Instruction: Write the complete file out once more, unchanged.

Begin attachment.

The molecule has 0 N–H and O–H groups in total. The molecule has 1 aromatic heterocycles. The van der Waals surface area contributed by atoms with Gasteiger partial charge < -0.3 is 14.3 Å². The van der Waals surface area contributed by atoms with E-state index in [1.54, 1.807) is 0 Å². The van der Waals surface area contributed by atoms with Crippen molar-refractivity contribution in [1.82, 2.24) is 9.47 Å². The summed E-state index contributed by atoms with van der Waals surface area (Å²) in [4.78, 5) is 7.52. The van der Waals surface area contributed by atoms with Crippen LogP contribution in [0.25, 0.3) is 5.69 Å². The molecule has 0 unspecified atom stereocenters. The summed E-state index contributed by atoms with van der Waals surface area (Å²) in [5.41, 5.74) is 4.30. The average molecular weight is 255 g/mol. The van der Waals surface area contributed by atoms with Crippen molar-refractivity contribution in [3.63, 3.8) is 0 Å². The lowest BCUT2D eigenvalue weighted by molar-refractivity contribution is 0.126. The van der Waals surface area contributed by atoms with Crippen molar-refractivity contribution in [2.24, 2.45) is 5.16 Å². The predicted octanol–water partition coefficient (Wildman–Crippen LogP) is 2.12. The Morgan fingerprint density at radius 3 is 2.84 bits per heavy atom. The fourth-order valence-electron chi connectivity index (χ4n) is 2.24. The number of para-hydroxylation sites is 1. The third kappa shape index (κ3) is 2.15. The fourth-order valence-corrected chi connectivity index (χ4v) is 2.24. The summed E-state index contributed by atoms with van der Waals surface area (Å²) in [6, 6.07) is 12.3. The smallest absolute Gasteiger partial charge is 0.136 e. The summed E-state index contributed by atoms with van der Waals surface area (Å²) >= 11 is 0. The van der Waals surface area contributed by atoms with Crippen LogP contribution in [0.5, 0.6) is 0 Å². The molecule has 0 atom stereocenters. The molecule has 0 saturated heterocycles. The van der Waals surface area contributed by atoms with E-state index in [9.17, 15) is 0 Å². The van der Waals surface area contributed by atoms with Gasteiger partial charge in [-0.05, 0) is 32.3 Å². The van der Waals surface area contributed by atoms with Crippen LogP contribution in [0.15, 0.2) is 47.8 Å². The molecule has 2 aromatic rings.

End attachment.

The molecule has 0 N–H and O–H groups in total. The molecule has 1 aromatic heterocycles. The van der Waals surface area contributed by atoms with Gasteiger partial charge < -0.3 is 14.3 Å². The van der Waals surface area contributed by atoms with E-state index in [1.54, 1.807) is 0 Å². The van der Waals surface area contributed by atoms with Crippen molar-refractivity contribution in [1.82, 2.24) is 9.47 Å². The summed E-state index contributed by atoms with van der Waals surface area (Å²) in [4.78, 5) is 7.52. The van der Waals surface area contributed by atoms with Crippen LogP contribution in [0.25, 0.3) is 5.69 Å². The molecule has 0 unspecified atom stereocenters. The summed E-state index contributed by atoms with van der Waals surface area (Å²) in [5.41, 5.74) is 4.30. The average molecular weight is 255 g/mol. The van der Waals surface area contributed by atoms with Crippen molar-refractivity contribution in [3.63, 3.8) is 0 Å². The lowest BCUT2D eigenvalue weighted by molar-refractivity contribution is 0.126. The van der Waals surface area contributed by atoms with Crippen molar-refractivity contribution in [2.24, 2.45) is 5.16 Å². The predicted octanol–water partition coefficient (Wildman–Crippen LogP) is 2.12. The Morgan fingerprint density at radius 3 is 2.84 bits per heavy atom. The fourth-order valence-electron chi connectivity index (χ4n) is 2.24. The number of para-hydroxylation sites is 1. The third kappa shape index (κ3) is 2.15. The fourth-order valence-corrected chi connectivity index (χ4v) is 2.24. The summed E-state index contributed by atoms with van der Waals surface area (Å²) in [6, 6.07) is 12.3. The smallest absolute Gasteiger partial charge is 0.136 e. The summed E-state index contributed by atoms with van der Waals surface area (Å²) >= 11 is 0. The van der Waals surface area contributed by atoms with Crippen LogP contribution in [0.5, 0.6) is 0 Å². The molecule has 0 atom stereocenters. The molecule has 0 saturated heterocycles. The van der Waals surface area contributed by atoms with E-state index in [9.17, 15) is 0 Å². The van der Waals surface area contributed by atoms with Gasteiger partial charge in [-0.05, 0) is 32.3 Å². The van der Waals surface area contributed by atoms with Crippen LogP contribution in [0.15, 0.2) is 47.8 Å². The molecule has 2 aromatic rings.